[LINK] Security tokens
kim.holburn at gmail.com
Wed Nov 14 22:44:42 AEDT 2007
On 2007/Nov/14, at 11:54 AM, Glen Turner wrote:
> On Wed, 14 Nov 2007, Kim Holburn wrote:
>> It might be secure and it might not. Banks are not exactly known
>> for choosing technologically secure software systems or at least
>> not being agile when it comes to new threats. It might be just a
>> show of security to make the client feel better.
> It's easy to tell.
> A secure token will ask you to enter the transaction details and
> a PIN number per transaction. Even if the machine is compromised
> the worst case if that the transaction is delayed or discarded --
> the transaction cannot be spoofed.
Huh? The one I have is a little dingus, a fob if you will, - you
press a button and get a number. That's it. You can't enter anything.
> You can actually tell if the transaction was applied rather than
> discarded if the bank asks you to enter a code after the
> transaction as
> An insecure token will request only a PIN number and will request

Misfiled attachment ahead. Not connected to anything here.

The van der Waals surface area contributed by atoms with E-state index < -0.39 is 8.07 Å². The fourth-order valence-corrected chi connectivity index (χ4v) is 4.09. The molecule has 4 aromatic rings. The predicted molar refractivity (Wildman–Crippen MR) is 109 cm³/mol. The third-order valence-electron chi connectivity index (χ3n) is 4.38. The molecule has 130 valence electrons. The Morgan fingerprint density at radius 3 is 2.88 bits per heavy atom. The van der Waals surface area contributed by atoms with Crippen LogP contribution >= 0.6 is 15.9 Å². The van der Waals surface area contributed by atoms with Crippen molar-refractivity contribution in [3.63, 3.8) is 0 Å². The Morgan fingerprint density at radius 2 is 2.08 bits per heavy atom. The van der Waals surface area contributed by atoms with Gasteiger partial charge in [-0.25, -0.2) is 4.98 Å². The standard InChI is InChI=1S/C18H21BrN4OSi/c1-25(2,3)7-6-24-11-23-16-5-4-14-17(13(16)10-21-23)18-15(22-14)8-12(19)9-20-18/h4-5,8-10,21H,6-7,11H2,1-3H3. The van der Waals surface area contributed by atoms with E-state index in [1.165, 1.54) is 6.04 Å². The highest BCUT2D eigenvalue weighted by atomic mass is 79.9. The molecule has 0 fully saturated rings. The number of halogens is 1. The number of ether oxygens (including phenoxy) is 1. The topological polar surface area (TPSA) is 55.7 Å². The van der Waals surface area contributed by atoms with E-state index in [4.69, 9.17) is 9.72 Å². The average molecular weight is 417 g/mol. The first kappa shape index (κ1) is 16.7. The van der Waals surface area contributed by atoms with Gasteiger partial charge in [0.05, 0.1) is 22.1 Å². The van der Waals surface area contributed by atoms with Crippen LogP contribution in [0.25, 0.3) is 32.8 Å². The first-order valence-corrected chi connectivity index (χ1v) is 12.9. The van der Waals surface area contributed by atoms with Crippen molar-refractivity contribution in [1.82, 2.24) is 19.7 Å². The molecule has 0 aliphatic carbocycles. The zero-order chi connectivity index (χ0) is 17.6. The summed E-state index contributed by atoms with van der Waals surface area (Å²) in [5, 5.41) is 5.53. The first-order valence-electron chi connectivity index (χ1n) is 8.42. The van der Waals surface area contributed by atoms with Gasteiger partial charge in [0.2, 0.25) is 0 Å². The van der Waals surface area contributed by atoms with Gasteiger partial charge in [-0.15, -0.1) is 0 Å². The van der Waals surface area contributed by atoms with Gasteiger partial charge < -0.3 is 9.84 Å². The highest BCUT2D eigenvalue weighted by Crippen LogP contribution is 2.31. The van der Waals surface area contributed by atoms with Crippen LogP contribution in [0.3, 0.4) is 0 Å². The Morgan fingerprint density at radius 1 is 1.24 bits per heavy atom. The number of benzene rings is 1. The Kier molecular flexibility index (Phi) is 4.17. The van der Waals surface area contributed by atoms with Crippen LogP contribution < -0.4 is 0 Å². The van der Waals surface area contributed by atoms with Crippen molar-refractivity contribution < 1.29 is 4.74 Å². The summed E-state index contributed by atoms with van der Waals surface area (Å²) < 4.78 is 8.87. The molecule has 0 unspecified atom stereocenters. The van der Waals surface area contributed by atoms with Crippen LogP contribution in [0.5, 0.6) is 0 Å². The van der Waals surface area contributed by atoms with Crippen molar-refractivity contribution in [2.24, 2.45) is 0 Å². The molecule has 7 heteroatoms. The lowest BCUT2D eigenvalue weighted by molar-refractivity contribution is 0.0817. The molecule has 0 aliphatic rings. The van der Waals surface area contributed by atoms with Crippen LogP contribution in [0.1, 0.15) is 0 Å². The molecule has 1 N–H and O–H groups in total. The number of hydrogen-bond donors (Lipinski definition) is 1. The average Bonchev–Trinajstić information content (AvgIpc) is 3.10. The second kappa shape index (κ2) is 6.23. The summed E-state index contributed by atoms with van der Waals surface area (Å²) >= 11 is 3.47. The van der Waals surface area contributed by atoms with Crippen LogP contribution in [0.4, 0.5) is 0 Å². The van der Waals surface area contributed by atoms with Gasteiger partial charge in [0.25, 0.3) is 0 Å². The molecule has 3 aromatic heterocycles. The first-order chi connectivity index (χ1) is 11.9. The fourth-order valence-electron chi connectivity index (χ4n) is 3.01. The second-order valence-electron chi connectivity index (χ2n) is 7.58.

> it at the start of the session. Unfortunately once you've
> the session its assumed all transactions are "authenticated". Of
> the transaction moving your balence to a Swiss account may well be
> spoofed by malicious software on your PC.
> I've yet to see a secure banking system token. Doubtless the banks
> think they are too inconvenient for people to use.
> Cheers, Glen
IT Network & Security Consultant
Ph: +39 06 855 4294 M: +39 3494957443
mailto:kim at holburn.net aim://kimholburn
skype://kholburn - PGP Public Key on request
Democracy imposed from without is the severest form of tyranny.
-- Lloyd Biggle, Jr. Analog, Apr 1961
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